An adjective clause is a kind of dependent clause. An adjective clause (also known as a relative clause) alone cannot make a sentence. It has to be attached to another clause which can stand on its own.
Adjective clauses can be introduced by that, who, which, whom, where, whose, when and why.
An adjective clause can be used to modify a noun, a phrase or a whole clause.
Study the examples given below.
- I enjoy reading books that make me think. (Here the adjective clause ‘that make me think’ modifies the noun books.)
Note that when an adjective clause modifies a noun, it goes immediately after that noun.
- I gave him a candy which he ate at once. (Here the adjective clause ‘which he ate at once’ modifies the noun candy.)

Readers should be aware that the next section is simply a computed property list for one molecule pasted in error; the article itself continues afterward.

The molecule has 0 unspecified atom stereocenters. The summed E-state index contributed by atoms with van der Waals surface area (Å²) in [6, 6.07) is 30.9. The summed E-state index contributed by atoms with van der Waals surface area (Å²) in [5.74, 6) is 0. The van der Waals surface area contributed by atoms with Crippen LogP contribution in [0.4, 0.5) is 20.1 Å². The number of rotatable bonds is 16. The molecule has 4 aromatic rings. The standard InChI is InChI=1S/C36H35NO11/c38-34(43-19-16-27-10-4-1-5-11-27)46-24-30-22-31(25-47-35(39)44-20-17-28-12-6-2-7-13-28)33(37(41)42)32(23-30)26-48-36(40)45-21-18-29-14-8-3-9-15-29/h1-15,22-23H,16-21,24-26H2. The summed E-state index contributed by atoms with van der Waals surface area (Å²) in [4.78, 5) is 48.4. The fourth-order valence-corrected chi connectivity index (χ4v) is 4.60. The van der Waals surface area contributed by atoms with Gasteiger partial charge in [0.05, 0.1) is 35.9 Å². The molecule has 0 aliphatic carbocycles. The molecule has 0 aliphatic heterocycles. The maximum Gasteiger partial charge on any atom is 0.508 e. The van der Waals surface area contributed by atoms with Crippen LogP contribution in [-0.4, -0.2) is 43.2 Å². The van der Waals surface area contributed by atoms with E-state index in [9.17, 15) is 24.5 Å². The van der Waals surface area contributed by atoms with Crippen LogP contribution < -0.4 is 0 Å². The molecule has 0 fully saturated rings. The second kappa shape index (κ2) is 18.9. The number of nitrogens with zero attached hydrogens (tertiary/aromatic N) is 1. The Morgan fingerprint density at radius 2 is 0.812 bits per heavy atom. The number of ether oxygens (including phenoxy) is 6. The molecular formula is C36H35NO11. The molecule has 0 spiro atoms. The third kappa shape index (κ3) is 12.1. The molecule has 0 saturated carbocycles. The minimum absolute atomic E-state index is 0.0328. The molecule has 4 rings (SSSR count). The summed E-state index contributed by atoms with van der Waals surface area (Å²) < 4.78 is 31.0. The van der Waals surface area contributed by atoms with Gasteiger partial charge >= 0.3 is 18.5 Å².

- He writes books that motivate people to do great things. (Here the adjective clause ‘that motivate people to do great things’ modifies the noun books.)
Use ‘who’ to refer to people.
Use ‘which’ to refer to things and animals.
Use ‘that’ to refer to both people and things.
An adjective clause can modify a phrase. Study the example given below.
- I enjoy writing books, which I can do at home. (Here the adjective clause ‘which I can do at home’ modifies the phrase ‘writing books’.)
An adjective clause can also modify a whole clause.
- I went on a date with Rahul, which made Shyam jealous. (Here the adjective clause ‘which made Shyam jealous’ modifies the entire clause ‘I went on a date with Rahul’.)
The above sentence can also be written as:
- The fact that I went on a date with Rahul made Shyam jealous.
- She married her boss, which upset her parents. (= The fact that she married her boss upset her parents.)
- She got married again six months later, which surprised everybody. (= The fact that she got married again six months later surprised everybody.)
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